Lepers at street corners are old story. They come and tug at our clothes, they show us palms which used to have fingers, they cry pitiably. They do all this and more, but most of us never do anything. Good or bad.
Well, thankfully there are those who are not passive, not indifferent, and don't turn their faces away when approached by a leper. In fact, they do the opposite. That, in a nutshell, is Lepra. They are a boon not only to those who are afflicted, but serve as a reminder to the rest of us that there is so much more that we can still do to enhance someone else's life.
Lepra Society is the Indian branch of Lepra UK, which was set up to provide aid to people with leprosy. It was set up in India in 1988 and has been functioning in AP since 1989. It works to restore health, hope and dignity to people afflicted by leprosy and other "untouchable" diseases.
Lepra has made Hyderabad its HQ, and has done significant work in the areas of spreading awareness, preventive measures and, most importantly, therapy.
Lepra's primary concern may be eradication of disease, but it places a lot of weightage on therapy as well. Now there is more to therapy than that meets the eye. Sure, medicines can be given, doctors can be arranged for and subsequent follow-ups too. But what about healing the soul? What about transforming an individual's way of looking at himself? Of feeling like a member of society? Lepra's stance on the matter has restored many a snatched privilege back to the victims.
The core activities of Lepra Society are carried out as per the guidelines of the National Leprosy Eradication Programme (NLEP) of the Government of India.
Lepra's initial focus was on leprosy, but soon after, the myriad of health concerns caused them to start focussing on diverse diseases like HIV/AIDS, Tuberculosis and Malaria. Lepra has centers in Hyderabad and RR District, and various projects relating to the specific needs of the region are catered to - viz. Hylep, Cheyutha et al.
They now have active care-and-support, and drop-off centers for HIV+ patients and those who have AIDS. They outsource their tests to hospitals like Osmania, but the rest of the duties are taken up by the Lepra staff - administering the antiretroviral medicines, having weekly clinics tracking the progression of the disease and any other associated problems.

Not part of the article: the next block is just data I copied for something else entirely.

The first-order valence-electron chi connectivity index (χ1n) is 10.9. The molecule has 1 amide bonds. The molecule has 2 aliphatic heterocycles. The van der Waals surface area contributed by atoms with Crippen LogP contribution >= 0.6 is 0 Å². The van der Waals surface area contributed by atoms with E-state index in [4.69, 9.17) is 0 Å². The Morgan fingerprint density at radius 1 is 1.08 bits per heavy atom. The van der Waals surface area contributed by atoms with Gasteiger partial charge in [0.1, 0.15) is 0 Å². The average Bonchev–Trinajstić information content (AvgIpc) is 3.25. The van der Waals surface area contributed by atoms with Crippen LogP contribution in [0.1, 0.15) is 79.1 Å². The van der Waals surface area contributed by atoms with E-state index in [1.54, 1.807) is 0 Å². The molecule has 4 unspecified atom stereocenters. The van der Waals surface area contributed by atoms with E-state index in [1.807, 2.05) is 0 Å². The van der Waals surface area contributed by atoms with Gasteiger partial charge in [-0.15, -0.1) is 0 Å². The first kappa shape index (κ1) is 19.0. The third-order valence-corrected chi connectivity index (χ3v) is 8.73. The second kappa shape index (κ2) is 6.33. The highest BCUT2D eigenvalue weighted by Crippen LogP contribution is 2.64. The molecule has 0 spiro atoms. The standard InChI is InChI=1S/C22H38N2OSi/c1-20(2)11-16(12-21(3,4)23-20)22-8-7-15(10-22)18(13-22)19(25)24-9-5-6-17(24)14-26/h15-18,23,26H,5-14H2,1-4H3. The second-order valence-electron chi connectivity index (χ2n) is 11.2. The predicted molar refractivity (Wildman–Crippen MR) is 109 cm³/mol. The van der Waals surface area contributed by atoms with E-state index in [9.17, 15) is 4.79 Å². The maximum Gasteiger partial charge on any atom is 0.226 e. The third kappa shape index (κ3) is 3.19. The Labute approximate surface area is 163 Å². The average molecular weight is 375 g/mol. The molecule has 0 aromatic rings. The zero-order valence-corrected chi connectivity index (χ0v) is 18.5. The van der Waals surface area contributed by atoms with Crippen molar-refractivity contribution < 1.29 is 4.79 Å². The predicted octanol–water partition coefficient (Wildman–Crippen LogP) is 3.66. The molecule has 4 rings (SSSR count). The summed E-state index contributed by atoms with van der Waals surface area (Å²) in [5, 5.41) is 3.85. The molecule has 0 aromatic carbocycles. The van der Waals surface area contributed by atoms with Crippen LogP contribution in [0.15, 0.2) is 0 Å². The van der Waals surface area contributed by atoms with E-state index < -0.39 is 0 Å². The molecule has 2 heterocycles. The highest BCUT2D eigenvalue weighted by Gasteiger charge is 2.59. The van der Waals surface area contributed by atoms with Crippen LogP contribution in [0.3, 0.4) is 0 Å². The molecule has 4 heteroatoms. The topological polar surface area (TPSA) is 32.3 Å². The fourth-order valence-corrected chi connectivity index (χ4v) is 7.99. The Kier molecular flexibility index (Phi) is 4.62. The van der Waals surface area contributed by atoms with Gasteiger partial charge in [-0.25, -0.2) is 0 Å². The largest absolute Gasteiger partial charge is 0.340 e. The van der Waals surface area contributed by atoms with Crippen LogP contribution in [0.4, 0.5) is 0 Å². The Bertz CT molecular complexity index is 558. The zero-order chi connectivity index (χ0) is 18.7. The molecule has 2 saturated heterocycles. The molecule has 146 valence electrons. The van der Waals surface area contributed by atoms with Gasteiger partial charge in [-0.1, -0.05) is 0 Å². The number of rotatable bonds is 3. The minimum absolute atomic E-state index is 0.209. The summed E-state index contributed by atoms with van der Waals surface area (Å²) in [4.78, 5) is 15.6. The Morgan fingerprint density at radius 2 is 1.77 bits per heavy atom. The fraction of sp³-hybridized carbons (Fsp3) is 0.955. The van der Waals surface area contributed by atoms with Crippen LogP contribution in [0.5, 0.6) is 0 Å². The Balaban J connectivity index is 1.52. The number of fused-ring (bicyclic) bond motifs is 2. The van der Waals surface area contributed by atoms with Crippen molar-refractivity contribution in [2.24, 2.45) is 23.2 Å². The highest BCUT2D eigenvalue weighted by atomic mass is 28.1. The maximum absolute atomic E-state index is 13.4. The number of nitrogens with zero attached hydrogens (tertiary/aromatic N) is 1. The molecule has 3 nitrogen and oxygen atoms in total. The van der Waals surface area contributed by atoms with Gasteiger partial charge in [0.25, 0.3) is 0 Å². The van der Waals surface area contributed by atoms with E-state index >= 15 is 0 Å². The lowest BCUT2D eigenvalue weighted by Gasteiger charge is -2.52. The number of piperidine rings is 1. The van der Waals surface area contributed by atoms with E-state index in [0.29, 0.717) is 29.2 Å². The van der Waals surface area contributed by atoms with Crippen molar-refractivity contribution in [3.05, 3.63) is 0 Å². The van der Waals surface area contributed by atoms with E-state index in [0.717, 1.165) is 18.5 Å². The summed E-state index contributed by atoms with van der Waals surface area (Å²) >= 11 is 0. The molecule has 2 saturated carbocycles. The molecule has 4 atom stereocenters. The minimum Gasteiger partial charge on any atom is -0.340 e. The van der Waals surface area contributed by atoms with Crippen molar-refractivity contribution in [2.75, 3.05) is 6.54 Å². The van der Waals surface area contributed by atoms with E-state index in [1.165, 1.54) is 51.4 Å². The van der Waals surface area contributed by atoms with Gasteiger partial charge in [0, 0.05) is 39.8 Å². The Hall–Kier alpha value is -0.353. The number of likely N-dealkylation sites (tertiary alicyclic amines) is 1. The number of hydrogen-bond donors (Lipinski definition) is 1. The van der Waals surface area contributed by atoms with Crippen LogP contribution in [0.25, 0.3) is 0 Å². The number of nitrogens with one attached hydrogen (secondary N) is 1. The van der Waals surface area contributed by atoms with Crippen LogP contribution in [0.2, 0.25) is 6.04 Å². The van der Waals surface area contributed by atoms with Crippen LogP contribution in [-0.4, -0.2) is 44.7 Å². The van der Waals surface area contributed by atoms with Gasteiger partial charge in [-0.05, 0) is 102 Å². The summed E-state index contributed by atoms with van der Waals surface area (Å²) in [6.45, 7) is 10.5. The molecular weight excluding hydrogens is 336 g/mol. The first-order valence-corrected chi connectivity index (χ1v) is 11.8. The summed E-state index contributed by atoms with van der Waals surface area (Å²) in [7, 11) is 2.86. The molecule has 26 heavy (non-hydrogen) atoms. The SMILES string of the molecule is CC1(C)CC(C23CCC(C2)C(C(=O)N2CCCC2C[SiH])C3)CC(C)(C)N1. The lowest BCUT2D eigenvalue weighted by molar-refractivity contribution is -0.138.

The activities of Lepra's HIV and AIDS wing-CHEYUTHA, is carried out by their workers; voluntary and paid staff. These workers are special, not only because of the responsibility they have undertaken willingly, but because they know better than anyone else what it feels like to be stigmatized and, often, live on borrowed time. Yes, the majority of the workers there are HIV+ or infected with TB, and they provide for their own catharsis by nurturing those who have newly been diagnosed or are critically ill.
Lepra carries out its campaigns by going to schools, colleges and government institutions. In turn, they are helped out by government grants, various private clubs et al. It bears noticing that even here it is the patients who have been or still are afflicted, that go out and tackle the job of spreading the message about leprosy, AIDS etc. They have discovered at great cost that it is not merely enough to treat the patients themselves, they have to remedy the mindsets of the people and eradicate these diseases from their minds as well.
When you walk into Lepra, the one thing that WILL surprise you is the extent of security they have felt necessary for an NGO. There's a story behind this, too - in the guise of doing good, journalists have on occasion invaded the privacy of the patients, leading to their further ostracism.
Acceptance, nurturing and, above all, respect are keywords at Lepra. No one is beyond these things, no matter what their condition in life.
And despite having taken on such a monumental responsibility, they have been able to keep to their goals, their promises, to the "dregs" of society and have been able to draw attention from us armchair social workers as well. Lepra not only serves as a sign that there is hope for those thus-afflicted but also is a daily reminder that things can be and are being accomplished. All it takes is a little bit of time, care and a wish to reach out and make a ripple of difference in someone's life.
Lepra has volunteers who help administer the medicines, take the patients to their doctors, help out in office work, campaigning, and, most importantly, spending time with the patients and bringing some laughter into their lives.